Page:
Senator James L. Seward said, "SUNY Cortland President Erik Bitterbaum has been extremely proactive in preparing the Cortland campus to educate students safely in the midst of the COVID-19 pandemic. Working with SUNY Chancellor Malatras to increase testing and vigilance will add another level of security and peace of mind for students, staff, and the surrounding community."

SUNY Cortland can expand its testing frequency on campus thanks to a series of major breakthroughs in testing driven by SUNY Upstate Medical University.

SUNY Upstate Medical University Interim President Mantosh Dewan, MD said, "Keeping our students, campuses, and communities safe is of the utmost importance, and SUNY Upstate Medical University is grateful to be a part of that process. We thank SUNY Chancellor Malatras, the Department of Health, and others who have been instrumental in advancing this rapid testing protocol. Upstate stands ready to be of continued service to the state in managing this pandemic."

Last month, the New York State Department of Health granted SUNY approval to conduct pooled surveillance testing for COVID-19. The testing methodology – developed by Upstate Medical – allows for 10-25 people to be screened as part of one test. Their samples are combined into one, which is tested for SARS-CoV-2 virus. A negative test means that all 10-25 people in the group are presumed at the time to be coronavirus-free. A positive test for the pool would mean each individual saliva sample within the pool would need to be tested again individually to pinpoint exact positive cases.

On September 1, the Department of Health approved Upstate Medical's individual saliva diagnostic test. The cost-effective and rapid screening can analyze more than 15,000 samples per day at Upstate Medical's Neuroscience Research Building, in collaboration with Quadrant Biosciences—a Start-Up NY company supported by the state with key tax incentives.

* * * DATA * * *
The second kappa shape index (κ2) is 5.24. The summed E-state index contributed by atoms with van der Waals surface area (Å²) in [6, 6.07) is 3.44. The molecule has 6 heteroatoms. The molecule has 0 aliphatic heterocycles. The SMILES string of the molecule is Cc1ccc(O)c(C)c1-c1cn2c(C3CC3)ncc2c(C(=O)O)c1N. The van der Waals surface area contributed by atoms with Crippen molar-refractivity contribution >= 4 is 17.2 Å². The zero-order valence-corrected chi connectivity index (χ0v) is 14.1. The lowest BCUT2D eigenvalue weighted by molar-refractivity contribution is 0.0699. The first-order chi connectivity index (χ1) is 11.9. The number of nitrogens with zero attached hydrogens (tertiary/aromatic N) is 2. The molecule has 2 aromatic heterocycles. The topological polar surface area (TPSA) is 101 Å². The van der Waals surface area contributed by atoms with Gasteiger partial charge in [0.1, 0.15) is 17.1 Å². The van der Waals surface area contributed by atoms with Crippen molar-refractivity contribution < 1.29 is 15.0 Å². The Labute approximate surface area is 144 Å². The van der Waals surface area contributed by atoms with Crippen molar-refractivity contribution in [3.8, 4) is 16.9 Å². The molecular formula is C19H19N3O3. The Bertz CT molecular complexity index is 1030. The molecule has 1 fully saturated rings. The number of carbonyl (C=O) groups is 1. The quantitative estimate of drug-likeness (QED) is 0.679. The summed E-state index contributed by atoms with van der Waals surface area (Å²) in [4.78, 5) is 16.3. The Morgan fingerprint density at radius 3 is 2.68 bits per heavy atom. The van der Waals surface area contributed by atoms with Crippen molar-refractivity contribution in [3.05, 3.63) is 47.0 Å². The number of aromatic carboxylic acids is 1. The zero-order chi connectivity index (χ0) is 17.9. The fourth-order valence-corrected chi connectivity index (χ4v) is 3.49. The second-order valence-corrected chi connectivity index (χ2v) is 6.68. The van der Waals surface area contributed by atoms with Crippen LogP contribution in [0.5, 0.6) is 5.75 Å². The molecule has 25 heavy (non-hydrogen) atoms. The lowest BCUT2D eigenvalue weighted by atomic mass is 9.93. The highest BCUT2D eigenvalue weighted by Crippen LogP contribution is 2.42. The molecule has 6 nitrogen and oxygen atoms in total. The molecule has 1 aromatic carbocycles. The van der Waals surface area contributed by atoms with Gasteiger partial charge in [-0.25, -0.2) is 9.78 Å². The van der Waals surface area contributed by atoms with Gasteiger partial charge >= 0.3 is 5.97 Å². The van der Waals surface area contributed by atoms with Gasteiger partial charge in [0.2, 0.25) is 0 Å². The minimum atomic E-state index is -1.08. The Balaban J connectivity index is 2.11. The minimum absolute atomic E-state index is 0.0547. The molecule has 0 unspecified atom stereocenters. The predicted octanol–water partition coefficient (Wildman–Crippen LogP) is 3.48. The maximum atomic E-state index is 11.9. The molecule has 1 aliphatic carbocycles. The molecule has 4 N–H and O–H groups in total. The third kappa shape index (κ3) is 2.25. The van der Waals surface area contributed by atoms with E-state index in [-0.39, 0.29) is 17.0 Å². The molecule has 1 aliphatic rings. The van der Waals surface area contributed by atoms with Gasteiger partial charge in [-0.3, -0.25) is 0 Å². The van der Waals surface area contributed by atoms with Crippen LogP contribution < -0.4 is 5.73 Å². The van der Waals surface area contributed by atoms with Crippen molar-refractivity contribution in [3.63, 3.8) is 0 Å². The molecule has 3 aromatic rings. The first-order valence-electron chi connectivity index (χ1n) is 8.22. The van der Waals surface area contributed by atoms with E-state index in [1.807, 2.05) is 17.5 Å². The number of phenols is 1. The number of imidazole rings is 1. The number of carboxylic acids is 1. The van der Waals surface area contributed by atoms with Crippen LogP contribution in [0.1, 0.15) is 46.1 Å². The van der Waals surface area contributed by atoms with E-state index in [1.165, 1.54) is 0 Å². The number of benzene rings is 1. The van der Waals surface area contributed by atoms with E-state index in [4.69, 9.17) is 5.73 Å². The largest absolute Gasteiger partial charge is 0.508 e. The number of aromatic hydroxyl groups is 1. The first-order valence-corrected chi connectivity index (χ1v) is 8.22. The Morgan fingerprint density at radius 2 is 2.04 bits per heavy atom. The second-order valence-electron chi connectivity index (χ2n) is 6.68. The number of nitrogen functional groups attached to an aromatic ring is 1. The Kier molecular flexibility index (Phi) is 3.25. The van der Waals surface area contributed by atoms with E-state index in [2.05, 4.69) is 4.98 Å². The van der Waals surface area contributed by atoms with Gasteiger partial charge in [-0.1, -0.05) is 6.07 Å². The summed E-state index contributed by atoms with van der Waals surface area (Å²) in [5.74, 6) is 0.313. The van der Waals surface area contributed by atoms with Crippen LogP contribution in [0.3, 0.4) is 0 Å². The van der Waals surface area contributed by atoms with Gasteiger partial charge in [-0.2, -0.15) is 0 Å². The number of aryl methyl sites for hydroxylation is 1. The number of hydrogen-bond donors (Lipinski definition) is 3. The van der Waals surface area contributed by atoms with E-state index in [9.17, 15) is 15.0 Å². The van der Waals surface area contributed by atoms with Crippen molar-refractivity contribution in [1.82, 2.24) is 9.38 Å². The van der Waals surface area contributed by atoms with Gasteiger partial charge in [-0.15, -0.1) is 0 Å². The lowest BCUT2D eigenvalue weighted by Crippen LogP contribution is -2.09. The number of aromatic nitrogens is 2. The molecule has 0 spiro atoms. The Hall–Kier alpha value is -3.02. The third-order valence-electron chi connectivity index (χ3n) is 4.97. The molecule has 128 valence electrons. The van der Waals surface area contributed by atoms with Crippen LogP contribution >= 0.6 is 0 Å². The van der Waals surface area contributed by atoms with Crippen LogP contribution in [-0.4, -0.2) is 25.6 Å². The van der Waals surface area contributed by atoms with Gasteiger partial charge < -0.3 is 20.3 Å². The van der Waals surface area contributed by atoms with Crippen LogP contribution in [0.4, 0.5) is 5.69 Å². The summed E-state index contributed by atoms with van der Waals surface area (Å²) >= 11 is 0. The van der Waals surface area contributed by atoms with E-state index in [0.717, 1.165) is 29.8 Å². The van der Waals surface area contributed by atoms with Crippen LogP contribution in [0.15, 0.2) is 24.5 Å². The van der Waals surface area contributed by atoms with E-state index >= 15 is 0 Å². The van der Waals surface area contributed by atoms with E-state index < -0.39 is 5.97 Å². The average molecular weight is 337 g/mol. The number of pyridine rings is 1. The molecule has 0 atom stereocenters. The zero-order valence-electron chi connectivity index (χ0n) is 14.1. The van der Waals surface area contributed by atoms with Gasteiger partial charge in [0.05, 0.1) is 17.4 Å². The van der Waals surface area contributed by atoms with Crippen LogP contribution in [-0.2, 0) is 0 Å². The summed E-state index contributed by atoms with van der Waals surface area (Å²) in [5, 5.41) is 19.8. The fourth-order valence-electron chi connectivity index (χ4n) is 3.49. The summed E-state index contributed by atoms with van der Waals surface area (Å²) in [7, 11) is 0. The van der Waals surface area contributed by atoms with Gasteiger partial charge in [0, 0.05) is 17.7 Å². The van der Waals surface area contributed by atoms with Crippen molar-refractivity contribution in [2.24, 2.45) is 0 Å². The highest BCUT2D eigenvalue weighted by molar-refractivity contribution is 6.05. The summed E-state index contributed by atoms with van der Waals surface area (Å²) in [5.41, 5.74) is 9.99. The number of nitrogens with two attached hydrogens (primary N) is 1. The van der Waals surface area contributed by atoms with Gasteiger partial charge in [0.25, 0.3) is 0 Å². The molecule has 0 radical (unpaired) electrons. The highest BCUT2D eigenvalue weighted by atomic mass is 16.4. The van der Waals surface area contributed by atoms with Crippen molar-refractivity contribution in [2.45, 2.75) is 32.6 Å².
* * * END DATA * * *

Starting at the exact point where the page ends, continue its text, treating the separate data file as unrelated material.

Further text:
Thanks to these advancements and the securing of five new COVID-19 testing machines for Upstate Medical, SUNY can now process more than 120,000 COVID-19 tests per week.

The University at Albany is also administering an in-house pooled surveillance testing program developed collaboratively by a team of scientists from UAlbany's RNA Institute and School of Public Health.

About the State University of New York
The State University of New York is the largest comprehensive system of higher education in the United States, and more than 95 percent of all New Yorkers live within 30 miles of any one of SUNY’s 64 colleges and universities. Across the system, SUNY has four academic health centers, five hospitals, four medical schools, two dental schools, a law school, the country’s oldest school of maritime, the state’s only college of optometry, and manages one US Department of Energy National Laboratory. In total, SUNY serves about 1.4 million students amongst its entire portfolio of credit- and non-credit-bearing courses and programs, continuing education, and community outreach programs. SUNY oversees nearly a quarter of academic research in New York. Research expenditures system-wide are nearly $1.1 billion in fiscal year 2023, including significant contributions from students and faculty. There are more than three million SUNY alumni worldwide, and one in three New Yorkers with a college degree is a SUNY alum. To learn more about how SUNY creates opportunities, visit